Literary Orphans

Into the Morning Light by Steve Bargdill


We snuck from our dorms into the two a.m. late April nights with the air still bitter from the winter left over. We wandered past the library’s modern art installation—big orange hollowed out geometric shapes—then past the fraternities and sororities. We found ourselves, almost by accident, in the cemetery underneath a broken angel. Her left wing shorn off, her face downtrodden, she covered her tears with her left hand. It was said, if you kissed her, you’d turn to stone. We laid in the cool grass, resting our heads on each other’s stomachs, searching for shooting stars. Thin blitzes of white, quickly fading scars against the black, and when we spotted a star, we shouted from our diaphragms a loud “Ha!”

It was me and Lee, Ryan Green, and Meredith.

We were all in love with Meredith. But it was Ryan who dated her.

Meredith whose last name I don’t remember, who had the strangest hair: pale and transparent with frizz that made a halo anytime from above the trees and past the tops of buildings—Engineering, the Harshman Quad, University Hall—the moonlight struck her at right angles. Her hair straightened underneath the pull of your index and thumb; let go, and her hair curled right back.

She kissed us all.

We watched her skip through rain, eat ice cream cones at the Dairy Queen. She always managed to get a dab of cream on her nose, and we fought to see who got to wipe it clean. We too wandered the back shelves of Pauper’s Bookstore where the paperbacks were stacked to the roof in unstable towers, where the proprietor spat a little when he talked, where we were handed back two dollar bills and fifty cent pieces for change, where Meredith pointed out specific books: The Rachel Papers, The Story of O, The Tropic of Cancer. And she bought pitchers of beer for us at Myles Pizza as we watched all the crazies dressed in medieval costumes on Thursday nights take over the bar, and she once dared them all to lift their kilts.

She sat beside us in the back pews of St. Thomas More’s during Sunday service because we still felt the Catholic pull of obligation; she pointed to the ceiling. It was in the rain students had raised the church, the lumber for the ceiling freshly stained, ruined from the rain. They built anyway—the ceiling like the bowels of an ark turned upside down, the thin pine strips left stained with a million fingerprints. Meredith ate with us holy communion, but whispered she was never Catholic.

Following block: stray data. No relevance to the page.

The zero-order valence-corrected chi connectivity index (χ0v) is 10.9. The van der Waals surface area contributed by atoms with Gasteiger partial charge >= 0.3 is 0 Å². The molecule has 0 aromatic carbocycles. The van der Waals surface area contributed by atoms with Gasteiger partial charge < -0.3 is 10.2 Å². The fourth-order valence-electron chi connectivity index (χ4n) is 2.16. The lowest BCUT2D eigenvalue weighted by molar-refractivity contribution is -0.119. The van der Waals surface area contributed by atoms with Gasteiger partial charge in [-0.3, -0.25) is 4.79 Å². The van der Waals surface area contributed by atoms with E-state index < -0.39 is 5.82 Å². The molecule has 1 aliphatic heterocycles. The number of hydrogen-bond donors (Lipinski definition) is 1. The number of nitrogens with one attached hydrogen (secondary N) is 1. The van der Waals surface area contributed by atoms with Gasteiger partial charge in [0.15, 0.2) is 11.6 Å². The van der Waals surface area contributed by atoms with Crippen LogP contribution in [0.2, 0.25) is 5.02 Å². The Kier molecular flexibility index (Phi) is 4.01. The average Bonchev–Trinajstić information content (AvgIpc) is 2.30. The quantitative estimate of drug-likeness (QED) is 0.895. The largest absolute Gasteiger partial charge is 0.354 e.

It was too Meredith who taught us the shooting star game.

I remember returning to my room. Lee sat in his chair reading Heavy Metal Magazines, watching Star Trek the Next Generation, eating Fruity Pebbles dry from the box, cereal pieces dropping down his chest and stomach. Ryan and Meredith were in my bed, and I yelled at them. I yelled at Lee for making a mess of the cereal—it was my cereal, the only food I owned shipped out to me by my parents, my cafeteria dining card having reached its limit a week ago. I yelled at Ryan for being in my bed. I yelled at Meredith, who looked about to cry.

On my windowsill I kept a small potted fern, a rubber snake wrapped around the base of the pot, and I remember Ryan jumping from my bed, staring me down, unwrapping the snake, twisting it in his hands, wringing it out. He wrapped the snake around my neck and pulled and pulled. Lee and Meredith both grabbed Ryan’s shoulders. The snake dropped to the floor. Ryan seized my neck with his hands, his fingers pushing in at my throat. He was in front of me, and I saw into his eyes, his nostrils flaring, though I think now he had stopped breathing in that moment when Lee and Meredith wrenched him away. Cereal, all I had left to eat, littered everywhere like sad crunchy confetti.

That is when we went to the cemetery, noticed too the sparse number of shooting stars streaming across the sky, and Meredith told us about the game. So we are lying there, in the cool of the grass amongst the gravestones, underneath the weeping angel, ha’ing, our heads bobbing upon each other’s stomachs. Then, for a bit, the sky was silent, and we all laid quiet, didn’t dare speak. And a fantabulous star shot across the horizon. We all saw it, but it was Ryan who shouted. Not a Ha, but a I Have –––. And we were all silent before the dawn, the morning birds singing, and we made our way back towards our rooms. Found again the modern art installation in front of the library. Ryan began climbing the art and we all followed. First Meredith, then Lee and me. We climbed the hollowed shapes and howled and howled at the setting moon.

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Steve Bargdill teaches Great Bay Community College students the values of a good sentence, though he used to drive semi-trucks cross country. He’s an MFA candidate at the University of New Hampshire, and his most recent publication was with Tinge Magazine. He lives in Dover, New Hampshire with his cats. You can follow him at

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–Art by J. F. Chow — Artist Profile